Great Book on Battling Sexual Sin

15 06 2018

41qeSqVJniL._SY346_There is hardly a few weeks that go buy that I don’t have a conversation with somebody about sexual sin.  Whether it is a young man struggling in the church that I pastor or it is seeing it first hand as the male that I’m ubering around in my car is trying to convince the girl with him to come back and cuddle just a bit, it is evident that we do live in a broken world.  Paul David Tripp talks about this world gone crazy in his book Sex in a Broken World:  How Christ Redeems What Sin Distorts, published by Crossway.  In this book he doesn’t deny that we are sexual beings, but we live in a world that is not sexually healthy but is deeply broken.  In this world God does not promise us that we will not struggle, but rather He has given to us the best gift ever in it—Himself.  As a matter of fact according to the author, “The cross is our guarantee that in all our struggles with sex, no matter who we are and what those struggles may be, God will give us everything we need.  If He willingly gave us His Son, we can rest assured He will gladly supply what we are not able to supply for ourselves.”  There can be victory in this area of our lives!

In this book Tripp takes a close look at the brokenness of this world but challenges the Christian to not use that as an excuse to chase sin.  He encourages the Christian to take a good long look at his/her own heart and ask the question of whether or not your heart is controlled by a higher pleasure of God, which is greater than any other pleasure you could seek.  The question is this:  Is God the master of my heart?  Everything else falls into place after that.  In this book the author goes in great detail to show us that we must have a heart-controlling love for God that can protect us in this world that we live in.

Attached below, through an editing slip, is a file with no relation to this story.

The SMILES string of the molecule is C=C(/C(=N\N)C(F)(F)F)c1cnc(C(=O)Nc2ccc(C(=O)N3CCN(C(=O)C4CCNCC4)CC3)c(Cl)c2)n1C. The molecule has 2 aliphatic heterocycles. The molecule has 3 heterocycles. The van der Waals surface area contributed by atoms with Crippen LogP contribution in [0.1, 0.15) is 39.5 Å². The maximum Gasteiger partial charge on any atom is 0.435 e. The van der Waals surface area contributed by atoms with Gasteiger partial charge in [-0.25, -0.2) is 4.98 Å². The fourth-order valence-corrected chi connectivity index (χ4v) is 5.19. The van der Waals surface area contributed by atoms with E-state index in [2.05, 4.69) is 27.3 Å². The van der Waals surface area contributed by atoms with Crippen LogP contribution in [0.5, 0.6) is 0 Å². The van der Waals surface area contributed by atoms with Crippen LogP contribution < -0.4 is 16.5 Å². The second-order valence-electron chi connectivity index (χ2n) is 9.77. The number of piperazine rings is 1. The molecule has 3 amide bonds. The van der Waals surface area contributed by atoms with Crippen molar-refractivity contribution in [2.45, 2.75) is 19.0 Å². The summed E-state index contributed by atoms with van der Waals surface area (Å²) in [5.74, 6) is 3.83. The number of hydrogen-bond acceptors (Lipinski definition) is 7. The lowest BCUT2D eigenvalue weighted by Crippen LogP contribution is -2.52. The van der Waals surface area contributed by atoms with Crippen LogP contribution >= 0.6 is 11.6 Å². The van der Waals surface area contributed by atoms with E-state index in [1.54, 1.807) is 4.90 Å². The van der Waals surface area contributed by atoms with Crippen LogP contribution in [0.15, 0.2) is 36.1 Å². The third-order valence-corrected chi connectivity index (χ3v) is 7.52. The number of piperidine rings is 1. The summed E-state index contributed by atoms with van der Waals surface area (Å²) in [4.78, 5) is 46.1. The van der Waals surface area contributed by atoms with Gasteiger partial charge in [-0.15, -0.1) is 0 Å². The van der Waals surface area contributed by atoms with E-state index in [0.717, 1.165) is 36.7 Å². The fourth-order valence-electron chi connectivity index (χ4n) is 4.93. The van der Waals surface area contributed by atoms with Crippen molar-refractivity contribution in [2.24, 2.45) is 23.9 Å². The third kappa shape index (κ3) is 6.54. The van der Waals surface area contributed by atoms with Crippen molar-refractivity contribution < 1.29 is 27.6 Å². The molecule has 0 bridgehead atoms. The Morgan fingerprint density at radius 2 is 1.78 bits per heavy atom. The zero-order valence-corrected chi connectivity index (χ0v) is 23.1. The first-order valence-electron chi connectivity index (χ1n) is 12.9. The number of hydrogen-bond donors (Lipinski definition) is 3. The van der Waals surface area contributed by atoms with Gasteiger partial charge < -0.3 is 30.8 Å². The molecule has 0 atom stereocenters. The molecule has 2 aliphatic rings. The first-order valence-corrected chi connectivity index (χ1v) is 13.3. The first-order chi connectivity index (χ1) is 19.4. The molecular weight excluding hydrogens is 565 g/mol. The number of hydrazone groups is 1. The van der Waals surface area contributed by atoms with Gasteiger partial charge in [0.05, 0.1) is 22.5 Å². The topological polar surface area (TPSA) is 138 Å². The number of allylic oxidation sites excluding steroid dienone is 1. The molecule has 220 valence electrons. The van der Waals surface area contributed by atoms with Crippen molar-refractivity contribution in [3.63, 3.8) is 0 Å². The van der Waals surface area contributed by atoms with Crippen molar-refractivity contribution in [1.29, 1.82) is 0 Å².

Tripp completes his book with some practical advice on how to find victory in this area of your life.  He points to hope found in the gospel and in the power of God.  He says, “When you begin to understand that you’ve been invited to a meal that will never end, that you’ve been welcomed to the King’s table forever, you’ll quit looking to sneak a bite at other tables.”  Understanding what we have in this relationship with God, goes far in the victory we all need.

This is going to be a book that I keep close.  It is going to be a book that I recommend time and time again because of the pervasive nature of this sin and this sinful world that we live in.  I found many of the truths in this book to be applicable not only to sexual sin, but any sin.  This is one that you need on your shelfs not just for yourself, but for those you love.

I received a copy of this book in exchange for an honest review.

Advertisements




Seminary Can’t Teach Everything

8 05 2018

558146Seminary cannot teach you everything that you need to know.  Seminaries are valuable and the contributors to this book are quick to let you know that their sections are not an attack on the idea of seminary, but rather an honest observation that there are some things you can’t learn unless you are in the trenches.  Whether it is learning to stay long term in a ministry or knowing what to do when no door opens to minister, this book covers a variety of subjects.  15 Things Seminary Couldn’t Teach Me is a series of 15 chapters written by different contributors and published by Crossway.

Below is a summary of each chapter.

Chapter 1 is entitled:  Knowledge and Credentials Aren’t Enough.  In this chapter the contributor, Jeff Robinson Sr., reminds the pastor that the ministry is not for the faint of heart.  He reminds us here just because you have credentials, doesn’t mean that you are confident; that unfortunately ministry means war; and that pastors are in need of God’s grace most of all.